Story of Tutankhamun's Tomb for School Projects

Updated April 17, 2017

The tomb of Egyptian Pharaoh Tutankhamen was discovered by two Englishmen in 1922. King Tut's tomb was not the largest of the pharaohs' tombs, but it was the most well preserved. About 3,500 items of treasure were found with the body of this minor king. Funeral artefacts were also undisturbed and of great interest to scientists. An exhibition from King Tut's tomb travelled the world in the last quarter of the 20th century and became familiar to millions of people.



Howard Carter, 1874 -- 1939, was an English archaeologist and Egyptologist. He had no formal education. Carter learnt to draw, paint and copy inscriptions and first worked for the Egyptian Antiquities Service. In 1907 Carter met Lord Carnarvon, a wealthy amateur, and soon was supervising all of Carnarvon's archaeology work. Discouraged by lack of success, Carnarvon had given Carter one more season of funding when they discovered the tomb of Tutankhamen.

The King

King Tutankhamen lived from approximately 1341 to 1323 B.C. and ruled from about 1333 to 1323 B.C. He ruled for only 10 years, and he was only 9 years old when he became king. Experienced adults served as his counsellors. Tutankhamen was the son of Akhenaten (formerly Amenhotep IV) and one of Akhenaten's sisters. He showed many of the characteristics of inbreeding, including small size, a cleft palate and scoliosis, or curvature of the spine.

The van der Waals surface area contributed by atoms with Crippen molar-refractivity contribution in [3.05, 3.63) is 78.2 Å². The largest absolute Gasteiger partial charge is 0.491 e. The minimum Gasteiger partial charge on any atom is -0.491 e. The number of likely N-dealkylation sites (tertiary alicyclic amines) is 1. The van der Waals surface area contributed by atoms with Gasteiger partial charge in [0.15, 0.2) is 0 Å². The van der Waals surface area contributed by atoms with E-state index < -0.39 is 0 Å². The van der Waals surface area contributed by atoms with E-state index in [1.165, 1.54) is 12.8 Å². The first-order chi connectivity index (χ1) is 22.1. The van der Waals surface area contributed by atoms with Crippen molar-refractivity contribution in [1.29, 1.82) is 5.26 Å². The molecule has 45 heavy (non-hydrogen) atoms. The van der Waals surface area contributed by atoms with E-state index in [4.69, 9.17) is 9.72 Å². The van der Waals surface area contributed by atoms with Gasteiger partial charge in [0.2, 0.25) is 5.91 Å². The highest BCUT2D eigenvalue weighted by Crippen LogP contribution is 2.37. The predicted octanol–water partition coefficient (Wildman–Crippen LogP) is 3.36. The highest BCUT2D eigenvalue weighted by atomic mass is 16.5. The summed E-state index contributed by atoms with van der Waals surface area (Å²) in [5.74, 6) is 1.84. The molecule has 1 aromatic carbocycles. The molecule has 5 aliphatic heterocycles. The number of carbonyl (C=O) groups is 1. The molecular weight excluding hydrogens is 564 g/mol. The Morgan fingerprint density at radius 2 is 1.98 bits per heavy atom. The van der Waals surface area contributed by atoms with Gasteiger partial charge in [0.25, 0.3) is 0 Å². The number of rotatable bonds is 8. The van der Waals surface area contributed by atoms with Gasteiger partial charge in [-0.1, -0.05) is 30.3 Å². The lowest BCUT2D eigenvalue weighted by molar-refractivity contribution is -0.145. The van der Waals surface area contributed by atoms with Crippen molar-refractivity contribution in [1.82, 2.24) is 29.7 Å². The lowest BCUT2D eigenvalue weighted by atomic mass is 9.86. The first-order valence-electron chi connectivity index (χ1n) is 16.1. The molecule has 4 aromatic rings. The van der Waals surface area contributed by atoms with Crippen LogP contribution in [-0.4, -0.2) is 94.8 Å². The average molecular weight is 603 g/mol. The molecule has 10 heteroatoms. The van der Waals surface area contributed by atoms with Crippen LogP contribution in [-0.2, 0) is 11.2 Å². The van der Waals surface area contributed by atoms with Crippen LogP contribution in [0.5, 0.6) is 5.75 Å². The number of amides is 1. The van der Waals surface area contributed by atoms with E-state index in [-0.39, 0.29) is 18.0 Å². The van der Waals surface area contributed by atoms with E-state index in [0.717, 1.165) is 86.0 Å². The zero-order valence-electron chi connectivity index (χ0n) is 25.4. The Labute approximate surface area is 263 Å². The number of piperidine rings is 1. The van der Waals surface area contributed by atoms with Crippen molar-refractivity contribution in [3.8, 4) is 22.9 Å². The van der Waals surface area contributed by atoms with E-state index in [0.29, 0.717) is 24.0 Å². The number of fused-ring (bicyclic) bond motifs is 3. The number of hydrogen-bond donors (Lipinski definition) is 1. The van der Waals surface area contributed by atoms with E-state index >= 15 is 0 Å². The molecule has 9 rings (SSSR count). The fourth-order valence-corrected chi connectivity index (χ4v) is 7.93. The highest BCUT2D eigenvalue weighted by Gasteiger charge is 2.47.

Changes in Religion

King Tut ended the worship of the god Aten and restored the god Amun to supremacy. Privileges were restored to priests. The capital was moved back to Thebes. Building projects were begun in Thebes and Karnak, where he dedicated a temple to Amun. Many monuments were erected, and an inscription on his tomb door declares the king had "spent his life in fashioning the images of the gods," a practice that would be condemned in Christian countries.

Foreign Policy

Egypt was economically weak following the reign of Akhenaten. Tutankhamen restored diplomatic relations with other countries. Gifts from various countries were found in his tomb. However evidence of battles with Nubians and Asiatics were recorded there as well. His tomb contained armour and other equipment for military campaigns. It is not likely that the king participated in these battles because he was not in good health and needed a cane to walk.

Death of the Young King

Research showed that King Tut had broken his leg shortly before his death and developed an infection. He had also suffered from severe malaria several times in his short life. It is known that he struggled with congenital abnormalities. Possibly the combination of these disabilities and a bone infection or malaria were too much for him to handle. Not terribly important during his life, King Tutankhamen has since become one of the most famous of the pharaohs.

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About the Author

Cheryl Card is based in Denver, Colo., and has been writing seriously since 1993. Her specialties are government, health care, human potential and international studies. Card holds a Bachelor of Arts in government from Cornell University and a Master of Arts from the Johns Hopkins School of Advanced International Studies. She has made numerous contributions to eHow.